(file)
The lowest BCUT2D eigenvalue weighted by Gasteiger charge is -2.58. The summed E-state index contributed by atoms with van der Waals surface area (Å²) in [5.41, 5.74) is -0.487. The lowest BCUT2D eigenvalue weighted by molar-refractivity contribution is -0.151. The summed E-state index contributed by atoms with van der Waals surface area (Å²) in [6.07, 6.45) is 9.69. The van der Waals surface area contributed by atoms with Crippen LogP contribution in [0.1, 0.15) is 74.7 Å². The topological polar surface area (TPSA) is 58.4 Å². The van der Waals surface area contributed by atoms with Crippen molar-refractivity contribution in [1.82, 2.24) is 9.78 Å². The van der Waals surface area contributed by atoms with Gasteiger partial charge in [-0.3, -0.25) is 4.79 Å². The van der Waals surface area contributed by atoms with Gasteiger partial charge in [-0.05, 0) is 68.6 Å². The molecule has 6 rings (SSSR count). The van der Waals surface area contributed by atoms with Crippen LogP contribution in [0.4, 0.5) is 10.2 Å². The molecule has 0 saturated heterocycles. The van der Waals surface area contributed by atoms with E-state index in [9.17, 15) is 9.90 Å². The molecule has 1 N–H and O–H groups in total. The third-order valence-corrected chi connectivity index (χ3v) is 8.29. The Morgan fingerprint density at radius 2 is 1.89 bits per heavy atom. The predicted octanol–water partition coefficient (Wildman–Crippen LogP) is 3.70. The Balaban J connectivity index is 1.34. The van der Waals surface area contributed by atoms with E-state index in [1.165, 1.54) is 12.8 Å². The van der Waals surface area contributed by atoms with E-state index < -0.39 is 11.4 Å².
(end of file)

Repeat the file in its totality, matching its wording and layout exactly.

The lowest BCUT2D eigenvalue weighted by Gasteiger charge is -2.58. The summed E-state index contributed by atoms with van der Waals surface area (Å²) in [5.41, 5.74) is -0.487. The lowest BCUT2D eigenvalue weighted by molar-refractivity contribution is -0.151. The summed E-state index contributed by atoms with van der Waals surface area (Å²) in [6.07, 6.45) is 9.69. The van der Waals surface area contributed by atoms with Crippen LogP contribution in [0.1, 0.15) is 74.7 Å². The topological polar surface area (TPSA) is 58.4 Å². The van der Waals surface area contributed by atoms with Crippen molar-refractivity contribution in [1.82, 2.24) is 9.78 Å². The van der Waals surface area contributed by atoms with Gasteiger partial charge in [-0.3, -0.25) is 4.79 Å². The van der Waals surface area contributed by atoms with Gasteiger partial charge in [-0.05, 0) is 68.6 Å². The molecule has 6 rings (SSSR count). The van der Waals surface area contributed by atoms with Crippen LogP contribution in [0.4, 0.5) is 10.2 Å². The molecule has 0 saturated heterocycles. The van der Waals surface area contributed by atoms with E-state index in [9.17, 15) is 9.90 Å². The molecule has 1 N–H and O–H groups in total. The third-order valence-corrected chi connectivity index (χ3v) is 8.29. The Morgan fingerprint density at radius 2 is 1.89 bits per heavy atom. The predicted octanol–water partition coefficient (Wildman–Crippen LogP) is 3.70. The Balaban J connectivity index is 1.34. The van der Waals surface area contributed by atoms with E-state index in [1.165, 1.54) is 12.8 Å². The van der Waals surface area contributed by atoms with E-state index < -0.39 is 11.4 Å².